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Book Review: Jane Eyre

Book Review: Jane Eyre

Many of us will have read Jane Eyre at GCSE level, as it’s one of many set texts you have to study. This is enough to put off some people – being forced to read anything often takes the pleasure out of it. But it’s chosen for GCSE courses with good reason; the plot is exciting, but not too complicated. It also covers a lot of issues and things that we still have to deal with today, so the book is relevant in a way that many others are not, because they become outdated and very obviously products of their time.


The story follows the life of a young woman, with a sad childhood and a mostly horrible experience at school. In spite of all this, she becomes a modest success story when she gets a job teaching at the school, which changes for the better. Then, she moves away to become governess (personal teacher) to a little French girl, who loves her very much. The girl’s father is often away, but when he returns Jane finds him rude and mysterious, at first. As she gets to know him, however, their relationship grows into something more, before a terrible discovery means Jane is forced to leave him. The rest is a romantic, epic tale of Jane’s life away from Mr. Rochester, and his searching for her to win her back.


The author, Charlotte Bronte, had to use a pen name (or a false name) in order to release the book. Hers was Currer Bell, and her sisters Emily and Anne did the same, using Ellis Bell and Acton Bell respectively. The reason for this was that women were seen as unable to write great works of literature at the time, and in order for their books to be successful and taken seriously, they had to pretend to be men. This shows how unfairly Victorian society treated women who were so clever, they threatened the idea of men being more intelligent than women.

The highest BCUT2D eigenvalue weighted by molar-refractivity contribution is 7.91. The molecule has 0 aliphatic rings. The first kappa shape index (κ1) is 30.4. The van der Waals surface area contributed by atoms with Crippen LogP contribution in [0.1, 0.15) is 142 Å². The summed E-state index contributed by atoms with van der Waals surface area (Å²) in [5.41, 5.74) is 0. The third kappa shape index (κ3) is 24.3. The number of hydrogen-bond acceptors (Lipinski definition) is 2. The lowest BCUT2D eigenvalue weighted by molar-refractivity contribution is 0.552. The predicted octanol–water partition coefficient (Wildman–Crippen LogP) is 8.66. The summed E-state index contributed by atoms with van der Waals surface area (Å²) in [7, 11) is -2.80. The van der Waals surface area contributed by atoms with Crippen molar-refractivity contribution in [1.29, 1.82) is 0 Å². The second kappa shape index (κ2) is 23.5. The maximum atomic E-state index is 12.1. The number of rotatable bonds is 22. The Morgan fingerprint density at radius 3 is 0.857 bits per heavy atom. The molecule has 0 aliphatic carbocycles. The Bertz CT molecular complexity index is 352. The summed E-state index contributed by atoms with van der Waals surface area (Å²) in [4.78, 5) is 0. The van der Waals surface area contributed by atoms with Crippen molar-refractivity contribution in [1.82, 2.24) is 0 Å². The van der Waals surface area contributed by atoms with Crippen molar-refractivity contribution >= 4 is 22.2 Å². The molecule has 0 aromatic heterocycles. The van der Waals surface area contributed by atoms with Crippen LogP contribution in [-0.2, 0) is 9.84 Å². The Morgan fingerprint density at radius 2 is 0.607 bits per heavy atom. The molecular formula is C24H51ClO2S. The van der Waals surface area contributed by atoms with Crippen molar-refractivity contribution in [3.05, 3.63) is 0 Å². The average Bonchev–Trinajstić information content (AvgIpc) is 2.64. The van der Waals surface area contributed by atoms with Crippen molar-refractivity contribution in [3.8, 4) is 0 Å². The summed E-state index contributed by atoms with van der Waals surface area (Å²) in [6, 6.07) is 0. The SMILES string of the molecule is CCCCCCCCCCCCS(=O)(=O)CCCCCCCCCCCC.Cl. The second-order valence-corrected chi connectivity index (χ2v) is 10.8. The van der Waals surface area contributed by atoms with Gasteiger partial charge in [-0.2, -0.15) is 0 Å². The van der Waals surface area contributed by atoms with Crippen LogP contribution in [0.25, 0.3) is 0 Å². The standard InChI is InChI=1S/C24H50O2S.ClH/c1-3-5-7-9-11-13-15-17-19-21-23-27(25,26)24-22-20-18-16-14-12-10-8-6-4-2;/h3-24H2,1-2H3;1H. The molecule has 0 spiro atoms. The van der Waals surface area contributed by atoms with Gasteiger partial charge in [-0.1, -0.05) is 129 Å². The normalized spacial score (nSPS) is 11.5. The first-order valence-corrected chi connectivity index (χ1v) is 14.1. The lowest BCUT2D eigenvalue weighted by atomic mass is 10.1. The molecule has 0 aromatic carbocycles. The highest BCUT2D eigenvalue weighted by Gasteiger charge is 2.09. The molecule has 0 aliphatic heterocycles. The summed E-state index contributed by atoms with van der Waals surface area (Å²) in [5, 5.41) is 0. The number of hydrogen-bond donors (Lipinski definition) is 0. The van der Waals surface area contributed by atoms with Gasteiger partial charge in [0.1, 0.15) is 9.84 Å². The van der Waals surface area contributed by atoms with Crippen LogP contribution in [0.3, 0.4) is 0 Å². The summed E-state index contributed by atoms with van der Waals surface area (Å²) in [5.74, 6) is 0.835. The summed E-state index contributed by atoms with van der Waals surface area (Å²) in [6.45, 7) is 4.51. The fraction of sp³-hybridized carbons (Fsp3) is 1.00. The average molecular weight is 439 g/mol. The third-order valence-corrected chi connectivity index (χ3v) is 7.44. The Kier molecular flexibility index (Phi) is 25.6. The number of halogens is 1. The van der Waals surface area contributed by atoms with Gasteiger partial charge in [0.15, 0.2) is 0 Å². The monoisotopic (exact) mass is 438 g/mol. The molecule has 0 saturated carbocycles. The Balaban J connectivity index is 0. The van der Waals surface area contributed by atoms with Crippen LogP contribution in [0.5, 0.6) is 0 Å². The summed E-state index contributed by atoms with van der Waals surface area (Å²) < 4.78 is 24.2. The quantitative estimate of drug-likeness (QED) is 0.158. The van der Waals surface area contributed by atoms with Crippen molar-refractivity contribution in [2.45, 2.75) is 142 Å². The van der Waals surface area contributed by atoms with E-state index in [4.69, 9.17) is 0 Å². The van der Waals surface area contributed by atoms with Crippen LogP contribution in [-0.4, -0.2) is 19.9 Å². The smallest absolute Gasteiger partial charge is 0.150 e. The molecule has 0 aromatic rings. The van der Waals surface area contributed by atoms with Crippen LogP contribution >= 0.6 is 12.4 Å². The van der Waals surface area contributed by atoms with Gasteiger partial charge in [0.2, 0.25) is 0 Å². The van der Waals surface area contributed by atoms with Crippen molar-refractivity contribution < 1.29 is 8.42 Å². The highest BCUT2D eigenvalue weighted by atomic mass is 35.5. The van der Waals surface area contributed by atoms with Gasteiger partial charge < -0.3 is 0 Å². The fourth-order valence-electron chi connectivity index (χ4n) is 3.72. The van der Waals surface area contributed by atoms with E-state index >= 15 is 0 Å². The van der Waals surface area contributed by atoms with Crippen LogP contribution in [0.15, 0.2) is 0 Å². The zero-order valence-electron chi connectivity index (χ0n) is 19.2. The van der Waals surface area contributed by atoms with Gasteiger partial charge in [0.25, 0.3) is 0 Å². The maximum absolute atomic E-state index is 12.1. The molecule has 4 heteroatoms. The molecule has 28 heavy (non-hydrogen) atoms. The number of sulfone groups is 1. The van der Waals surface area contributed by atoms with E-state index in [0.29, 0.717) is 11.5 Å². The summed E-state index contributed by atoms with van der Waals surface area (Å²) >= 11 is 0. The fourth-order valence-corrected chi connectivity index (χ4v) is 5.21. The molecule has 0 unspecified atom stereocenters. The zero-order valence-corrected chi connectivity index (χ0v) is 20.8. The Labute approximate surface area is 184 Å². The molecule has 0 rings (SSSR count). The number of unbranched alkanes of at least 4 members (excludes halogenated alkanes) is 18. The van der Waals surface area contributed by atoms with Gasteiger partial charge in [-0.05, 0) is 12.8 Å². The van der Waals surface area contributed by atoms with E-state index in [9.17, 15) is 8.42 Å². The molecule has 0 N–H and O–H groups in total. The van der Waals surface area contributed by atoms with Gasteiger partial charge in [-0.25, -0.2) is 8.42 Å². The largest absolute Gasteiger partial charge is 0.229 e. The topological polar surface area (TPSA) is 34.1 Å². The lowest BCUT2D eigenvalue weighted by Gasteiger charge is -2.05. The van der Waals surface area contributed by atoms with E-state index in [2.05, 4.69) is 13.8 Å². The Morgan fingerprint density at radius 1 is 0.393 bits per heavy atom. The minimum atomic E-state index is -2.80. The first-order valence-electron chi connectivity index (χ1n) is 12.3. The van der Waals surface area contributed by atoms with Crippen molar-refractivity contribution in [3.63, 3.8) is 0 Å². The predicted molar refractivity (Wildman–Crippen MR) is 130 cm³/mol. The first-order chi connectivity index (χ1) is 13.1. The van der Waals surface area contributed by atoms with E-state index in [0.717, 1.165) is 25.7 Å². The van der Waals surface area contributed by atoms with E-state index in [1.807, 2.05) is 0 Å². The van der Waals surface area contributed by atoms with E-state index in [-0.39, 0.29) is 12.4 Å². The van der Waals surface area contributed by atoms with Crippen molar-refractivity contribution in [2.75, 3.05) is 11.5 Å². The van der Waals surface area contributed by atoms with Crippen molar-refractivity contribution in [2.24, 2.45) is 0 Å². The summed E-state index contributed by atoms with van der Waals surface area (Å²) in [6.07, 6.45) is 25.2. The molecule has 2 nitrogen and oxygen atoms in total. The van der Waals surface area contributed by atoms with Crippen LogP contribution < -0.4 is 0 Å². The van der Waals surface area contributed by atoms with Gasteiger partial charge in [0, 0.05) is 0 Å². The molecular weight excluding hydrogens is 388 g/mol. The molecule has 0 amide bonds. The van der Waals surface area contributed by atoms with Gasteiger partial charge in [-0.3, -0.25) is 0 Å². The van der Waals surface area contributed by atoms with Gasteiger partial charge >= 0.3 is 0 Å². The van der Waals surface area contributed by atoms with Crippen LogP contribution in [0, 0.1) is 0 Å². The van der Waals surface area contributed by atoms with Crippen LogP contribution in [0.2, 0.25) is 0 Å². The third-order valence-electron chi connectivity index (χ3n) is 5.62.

This is actually an important theme of the novel. Jane Eyre is a plain looking woman, but she has such a strong personality and independent will that she wins the affection of Mr. Rochester - in the end. Many people in her childhood tried to beat this out of her, but she remained stubborn in her ways, and all the better for it! Also, because she is teaching children, she plays an important role in local society, and is not a typical Victorian housewife who sat around all day doing nothing. Like Anne Bronte, Charlotte discusses the unjustness of the laws of marriage, but she also raises controversial points about topics like mental health, which was the focus of a big debate at the time.


Charlotte Bronte’s main work is very different to the flagship works of her sisters, Emily and Anne. Emily’s Wuthering Heights has really volatile or unstable characters, whereas in Jane Eyre, most of the characters are very grounded, sensible and down to earth. This is similar to the Tenant of Wildfell Hall, but Anne is extreme in a different way – she’s more obviously feminist, and Charlotte even tried to prevent the work from being re-published after Anne’s death.


Like most of the Brontes’ work, Jane Eyre is a long book, so if you don’t have time to read all of it (though you really should!), there are so many film and TV adaptations you can watch to get a feel for the exciting novel. One of these is the recent 2011 film, starring Mia Wasikowska and Michael Fassbender as our romantic heroes. It’s 2 hours long, so why not snuggle under a blanket and watch it on a cold, rainy day this winter?


Bottom line: this book is a classic. Everybody should read it. No excuses, please!


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